Super is short for superstructure, which refers to the boxes placed on a beehive for bees to store honey. Historically, a super was always medium, 6 5/8-inch tall box or a shallow 5 3/4-inch tall box. Both are traditionally referred to as supers, exclusive of the deep 9 5/8-inch box used on the bottom of the hive.
Since the word super is short for superstructure, it could actually mean any size box that is extra and in addition to the "365 hive". This is what we mean by that, there are a certain amount of boxes a beekeeper leaves for the bees to live in for 365 days a year. The boxes remain year around on your hive is your "structure". Only during times of lots of nectar collection, are additional boxes added which would be your "super"structure. Whatever the size box used, deep, medium, shallow, 10-frame, 8-frame or 5-frame, these boxes can be considered supers.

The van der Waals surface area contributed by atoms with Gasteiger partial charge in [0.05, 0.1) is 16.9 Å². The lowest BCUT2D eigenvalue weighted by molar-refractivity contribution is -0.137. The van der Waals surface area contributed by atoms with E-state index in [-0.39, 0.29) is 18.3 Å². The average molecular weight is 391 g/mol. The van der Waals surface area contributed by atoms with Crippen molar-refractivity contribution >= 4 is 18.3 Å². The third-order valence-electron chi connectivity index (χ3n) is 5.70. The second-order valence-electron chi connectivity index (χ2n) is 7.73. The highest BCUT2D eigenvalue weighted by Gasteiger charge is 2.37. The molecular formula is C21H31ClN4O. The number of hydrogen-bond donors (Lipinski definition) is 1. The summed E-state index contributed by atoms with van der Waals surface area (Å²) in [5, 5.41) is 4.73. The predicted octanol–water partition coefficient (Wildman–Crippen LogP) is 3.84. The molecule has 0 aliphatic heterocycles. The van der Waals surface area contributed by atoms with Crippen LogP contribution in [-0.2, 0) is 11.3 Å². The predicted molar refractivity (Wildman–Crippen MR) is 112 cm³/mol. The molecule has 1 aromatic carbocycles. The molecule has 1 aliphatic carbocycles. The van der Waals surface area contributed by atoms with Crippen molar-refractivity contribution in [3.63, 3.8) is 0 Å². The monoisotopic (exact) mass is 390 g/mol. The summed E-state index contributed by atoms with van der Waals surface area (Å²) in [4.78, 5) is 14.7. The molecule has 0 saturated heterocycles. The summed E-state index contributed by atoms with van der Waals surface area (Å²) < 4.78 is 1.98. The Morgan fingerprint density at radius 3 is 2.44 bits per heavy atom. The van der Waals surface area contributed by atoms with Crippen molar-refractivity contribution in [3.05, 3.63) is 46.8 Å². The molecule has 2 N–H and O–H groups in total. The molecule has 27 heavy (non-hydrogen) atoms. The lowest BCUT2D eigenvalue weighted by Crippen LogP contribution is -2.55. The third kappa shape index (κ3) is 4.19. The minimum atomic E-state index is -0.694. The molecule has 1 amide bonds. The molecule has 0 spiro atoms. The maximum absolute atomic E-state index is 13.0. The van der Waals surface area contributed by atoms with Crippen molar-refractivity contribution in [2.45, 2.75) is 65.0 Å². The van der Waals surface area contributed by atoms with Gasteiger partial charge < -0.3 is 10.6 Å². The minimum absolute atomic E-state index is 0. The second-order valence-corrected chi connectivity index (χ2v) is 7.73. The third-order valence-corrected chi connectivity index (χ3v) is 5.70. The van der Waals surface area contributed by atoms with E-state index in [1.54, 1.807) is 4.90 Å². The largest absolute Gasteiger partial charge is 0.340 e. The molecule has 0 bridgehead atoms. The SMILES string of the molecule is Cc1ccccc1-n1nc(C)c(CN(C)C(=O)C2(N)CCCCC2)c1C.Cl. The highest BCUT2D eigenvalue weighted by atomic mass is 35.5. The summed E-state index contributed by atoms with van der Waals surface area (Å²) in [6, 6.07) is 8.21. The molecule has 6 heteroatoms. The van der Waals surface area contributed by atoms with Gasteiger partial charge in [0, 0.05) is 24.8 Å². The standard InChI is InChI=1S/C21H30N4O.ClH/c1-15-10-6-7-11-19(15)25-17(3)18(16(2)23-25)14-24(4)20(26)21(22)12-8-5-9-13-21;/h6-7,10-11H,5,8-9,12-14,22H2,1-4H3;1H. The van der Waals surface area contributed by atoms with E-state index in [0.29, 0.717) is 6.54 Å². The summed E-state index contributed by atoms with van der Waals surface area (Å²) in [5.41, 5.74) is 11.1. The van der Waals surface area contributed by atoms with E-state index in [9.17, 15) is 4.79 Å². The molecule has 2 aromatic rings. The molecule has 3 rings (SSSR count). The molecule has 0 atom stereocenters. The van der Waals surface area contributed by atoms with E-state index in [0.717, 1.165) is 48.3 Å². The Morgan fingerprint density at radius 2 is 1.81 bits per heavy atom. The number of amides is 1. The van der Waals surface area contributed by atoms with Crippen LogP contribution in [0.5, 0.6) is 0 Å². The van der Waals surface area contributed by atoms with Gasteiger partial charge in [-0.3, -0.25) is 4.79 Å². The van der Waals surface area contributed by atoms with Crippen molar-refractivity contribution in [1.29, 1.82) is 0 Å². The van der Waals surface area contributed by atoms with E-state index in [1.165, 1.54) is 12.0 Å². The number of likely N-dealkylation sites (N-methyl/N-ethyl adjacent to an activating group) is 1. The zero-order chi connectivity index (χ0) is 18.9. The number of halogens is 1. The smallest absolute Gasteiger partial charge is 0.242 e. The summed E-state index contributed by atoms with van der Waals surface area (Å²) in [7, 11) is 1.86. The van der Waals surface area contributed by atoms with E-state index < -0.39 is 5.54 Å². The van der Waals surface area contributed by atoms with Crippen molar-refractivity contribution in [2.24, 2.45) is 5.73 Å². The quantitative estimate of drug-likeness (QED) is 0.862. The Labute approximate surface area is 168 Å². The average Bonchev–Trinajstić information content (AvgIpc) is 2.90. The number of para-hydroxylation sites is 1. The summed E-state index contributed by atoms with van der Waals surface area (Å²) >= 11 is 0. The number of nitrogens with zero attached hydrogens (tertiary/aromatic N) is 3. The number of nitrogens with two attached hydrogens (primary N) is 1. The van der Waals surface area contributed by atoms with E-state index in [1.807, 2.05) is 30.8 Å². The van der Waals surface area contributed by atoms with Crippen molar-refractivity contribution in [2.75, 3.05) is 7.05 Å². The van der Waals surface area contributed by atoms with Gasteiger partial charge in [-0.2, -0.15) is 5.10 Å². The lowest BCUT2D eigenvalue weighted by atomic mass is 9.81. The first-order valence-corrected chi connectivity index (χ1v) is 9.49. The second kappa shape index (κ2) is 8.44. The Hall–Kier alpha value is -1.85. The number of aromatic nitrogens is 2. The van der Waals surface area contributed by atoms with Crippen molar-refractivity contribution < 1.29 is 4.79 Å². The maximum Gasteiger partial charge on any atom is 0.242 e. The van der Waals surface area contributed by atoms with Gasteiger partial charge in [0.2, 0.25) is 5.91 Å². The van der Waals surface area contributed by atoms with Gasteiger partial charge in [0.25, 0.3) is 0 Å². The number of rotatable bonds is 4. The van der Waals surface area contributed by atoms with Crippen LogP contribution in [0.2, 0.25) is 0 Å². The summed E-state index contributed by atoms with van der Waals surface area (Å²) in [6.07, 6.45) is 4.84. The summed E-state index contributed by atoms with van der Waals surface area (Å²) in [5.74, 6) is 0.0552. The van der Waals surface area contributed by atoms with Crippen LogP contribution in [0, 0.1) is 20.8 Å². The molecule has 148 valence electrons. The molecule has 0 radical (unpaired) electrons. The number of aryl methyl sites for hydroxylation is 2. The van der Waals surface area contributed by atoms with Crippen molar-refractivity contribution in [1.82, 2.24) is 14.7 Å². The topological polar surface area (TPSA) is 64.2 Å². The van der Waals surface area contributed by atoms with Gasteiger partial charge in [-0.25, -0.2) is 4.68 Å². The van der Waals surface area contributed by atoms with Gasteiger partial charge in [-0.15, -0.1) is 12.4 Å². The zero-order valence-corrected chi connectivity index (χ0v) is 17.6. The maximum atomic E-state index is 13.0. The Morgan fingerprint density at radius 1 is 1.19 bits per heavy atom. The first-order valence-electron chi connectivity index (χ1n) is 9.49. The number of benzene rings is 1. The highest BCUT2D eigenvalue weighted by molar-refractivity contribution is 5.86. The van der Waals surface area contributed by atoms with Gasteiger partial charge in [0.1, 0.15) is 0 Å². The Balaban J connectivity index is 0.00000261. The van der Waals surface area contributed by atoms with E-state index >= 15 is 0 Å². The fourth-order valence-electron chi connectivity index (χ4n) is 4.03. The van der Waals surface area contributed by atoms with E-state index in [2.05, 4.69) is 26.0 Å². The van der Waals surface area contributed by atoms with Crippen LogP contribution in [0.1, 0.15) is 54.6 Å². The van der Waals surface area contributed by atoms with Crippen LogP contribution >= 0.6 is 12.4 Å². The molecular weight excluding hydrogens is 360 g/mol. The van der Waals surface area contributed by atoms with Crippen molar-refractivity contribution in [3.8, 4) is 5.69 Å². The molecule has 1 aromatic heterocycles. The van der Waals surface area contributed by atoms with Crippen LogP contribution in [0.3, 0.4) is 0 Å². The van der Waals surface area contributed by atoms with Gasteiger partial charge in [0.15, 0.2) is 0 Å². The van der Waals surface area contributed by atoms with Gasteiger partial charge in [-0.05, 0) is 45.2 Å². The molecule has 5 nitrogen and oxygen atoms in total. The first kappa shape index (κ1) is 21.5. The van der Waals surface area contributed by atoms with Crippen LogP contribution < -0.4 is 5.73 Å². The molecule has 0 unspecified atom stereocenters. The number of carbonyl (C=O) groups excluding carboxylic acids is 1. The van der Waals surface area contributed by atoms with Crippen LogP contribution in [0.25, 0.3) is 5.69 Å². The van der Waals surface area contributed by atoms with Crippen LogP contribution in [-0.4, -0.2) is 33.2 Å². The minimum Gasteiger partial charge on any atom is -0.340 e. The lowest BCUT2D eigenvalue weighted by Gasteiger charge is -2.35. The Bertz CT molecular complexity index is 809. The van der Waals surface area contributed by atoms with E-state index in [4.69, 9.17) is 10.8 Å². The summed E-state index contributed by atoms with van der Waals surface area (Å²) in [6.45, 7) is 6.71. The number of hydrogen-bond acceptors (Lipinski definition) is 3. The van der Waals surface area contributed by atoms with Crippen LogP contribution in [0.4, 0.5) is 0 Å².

In recent years, it is more common for beekeepers to not use deep boxes and use medium boxes exclusively for their whole hives (Read more here). The size of the box does not dictate what a bee will use it for. Bees can use any size box for any purpose they need. A beekeeper who has been keeping bees for a long time may refer to a medium box as a super, regardless if it is being used for brood or for honey. This is only out of habit because they may have started beekeeping before anyone had the idea of using medium boxes for the whole hive.
If you want to read more about if you should or should not use all medium boxes or a combination of box sizes, click here.